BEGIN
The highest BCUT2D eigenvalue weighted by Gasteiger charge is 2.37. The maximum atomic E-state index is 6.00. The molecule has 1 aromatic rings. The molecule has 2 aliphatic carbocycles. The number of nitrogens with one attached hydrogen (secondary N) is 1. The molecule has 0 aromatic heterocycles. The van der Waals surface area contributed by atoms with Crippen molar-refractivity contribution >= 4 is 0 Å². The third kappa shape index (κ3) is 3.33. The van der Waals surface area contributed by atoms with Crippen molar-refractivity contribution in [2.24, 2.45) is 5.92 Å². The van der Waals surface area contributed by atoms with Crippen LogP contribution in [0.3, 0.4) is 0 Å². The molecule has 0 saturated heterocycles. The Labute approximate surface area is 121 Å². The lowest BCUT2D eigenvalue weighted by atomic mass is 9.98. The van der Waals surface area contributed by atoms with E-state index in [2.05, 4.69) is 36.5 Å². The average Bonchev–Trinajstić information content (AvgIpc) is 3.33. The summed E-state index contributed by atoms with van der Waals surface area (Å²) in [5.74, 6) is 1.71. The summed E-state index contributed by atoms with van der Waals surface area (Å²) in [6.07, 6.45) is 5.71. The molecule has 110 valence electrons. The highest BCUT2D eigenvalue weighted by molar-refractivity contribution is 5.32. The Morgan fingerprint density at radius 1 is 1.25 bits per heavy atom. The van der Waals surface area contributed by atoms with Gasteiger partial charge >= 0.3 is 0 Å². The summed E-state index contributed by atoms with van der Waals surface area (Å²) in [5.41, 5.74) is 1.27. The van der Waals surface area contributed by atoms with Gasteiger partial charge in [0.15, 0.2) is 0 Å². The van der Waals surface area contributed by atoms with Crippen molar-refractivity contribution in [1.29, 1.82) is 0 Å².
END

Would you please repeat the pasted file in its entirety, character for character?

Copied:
The highest BCUT2D eigenvalue weighted by Gasteiger charge is 2.37. The maximum atomic E-state index is 6.00. The molecule has 1 aromatic rings. The molecule has 2 aliphatic carbocycles. The number of nitrogens with one attached hydrogen (secondary N) is 1. The molecule has 0 aromatic heterocycles. The van der Waals surface area contributed by atoms with Crippen molar-refractivity contribution >= 4 is 0 Å². The third kappa shape index (κ3) is 3.33. The van der Waals surface area contributed by atoms with Crippen molar-refractivity contribution in [2.24, 2.45) is 5.92 Å². The van der Waals surface area contributed by atoms with Crippen LogP contribution in [0.3, 0.4) is 0 Å². The molecule has 0 saturated heterocycles. The Labute approximate surface area is 121 Å². The lowest BCUT2D eigenvalue weighted by atomic mass is 9.98. The van der Waals surface area contributed by atoms with E-state index in [2.05, 4.69) is 36.5 Å². The average Bonchev–Trinajstić information content (AvgIpc) is 3.33. The summed E-state index contributed by atoms with van der Waals surface area (Å²) in [5.74, 6) is 1.71. The summed E-state index contributed by atoms with van der Waals surface area (Å²) in [6.07, 6.45) is 5.71. The molecule has 110 valence electrons. The highest BCUT2D eigenvalue weighted by molar-refractivity contribution is 5.32. The Morgan fingerprint density at radius 1 is 1.25 bits per heavy atom. The van der Waals surface area contributed by atoms with Gasteiger partial charge >= 0.3 is 0 Å². The summed E-state index contributed by atoms with van der Waals surface area (Å²) in [5.41, 5.74) is 1.27. The van der Waals surface area contributed by atoms with Gasteiger partial charge in [0.15, 0.2) is 0 Å². The van der Waals surface area contributed by atoms with Crippen molar-refractivity contribution in [1.29, 1.82) is 0 Å².